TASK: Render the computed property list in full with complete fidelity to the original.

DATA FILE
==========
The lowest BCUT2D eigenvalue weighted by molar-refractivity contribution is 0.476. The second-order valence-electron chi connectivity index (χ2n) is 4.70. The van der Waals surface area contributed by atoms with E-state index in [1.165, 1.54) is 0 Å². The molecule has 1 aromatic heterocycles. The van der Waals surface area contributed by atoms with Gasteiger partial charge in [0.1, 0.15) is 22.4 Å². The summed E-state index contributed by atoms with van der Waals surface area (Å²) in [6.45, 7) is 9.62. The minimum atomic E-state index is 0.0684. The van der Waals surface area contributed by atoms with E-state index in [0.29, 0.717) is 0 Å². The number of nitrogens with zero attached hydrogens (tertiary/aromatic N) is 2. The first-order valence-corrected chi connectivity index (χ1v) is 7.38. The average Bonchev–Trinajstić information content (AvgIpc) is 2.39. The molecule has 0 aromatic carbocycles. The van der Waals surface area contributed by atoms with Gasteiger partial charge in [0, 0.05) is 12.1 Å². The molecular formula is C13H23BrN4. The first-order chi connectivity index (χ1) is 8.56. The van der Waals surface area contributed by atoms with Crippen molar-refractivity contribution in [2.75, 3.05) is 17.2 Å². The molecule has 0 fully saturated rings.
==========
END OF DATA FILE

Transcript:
The lowest BCUT2D eigenvalue weighted by molar-refractivity contribution is 0.476. The second-order valence-electron chi connectivity index (χ2n) is 4.70. The van der Waals surface area contributed by atoms with E-state index in [1.165, 1.54) is 0 Å². The molecule has 1 aromatic heterocycles. The van der Waals surface area contributed by atoms with Gasteiger partial charge in [0.1, 0.15) is 22.4 Å². The summed E-state index contributed by atoms with van der Waals surface area (Å²) in [6.45, 7) is 9.62. The minimum atomic E-state index is 0.0684. The van der Waals surface area contributed by atoms with E-state index in [0.29, 0.717) is 0 Å². The number of nitrogens with zero attached hydrogens (tertiary/aromatic N) is 2. The first-order valence-corrected chi connectivity index (χ1v) is 7.38. The average Bonchev–Trinajstić information content (AvgIpc) is 2.39. The molecule has 0 aromatic carbocycles. The van der Waals surface area contributed by atoms with Gasteiger partial charge in [0, 0.05) is 12.1 Å². The molecular formula is C13H23BrN4. The first-order chi connectivity index (χ1) is 8.56. The van der Waals surface area contributed by atoms with Crippen molar-refractivity contribution in [2.75, 3.05) is 17.2 Å². The molecule has 0 fully saturated rings.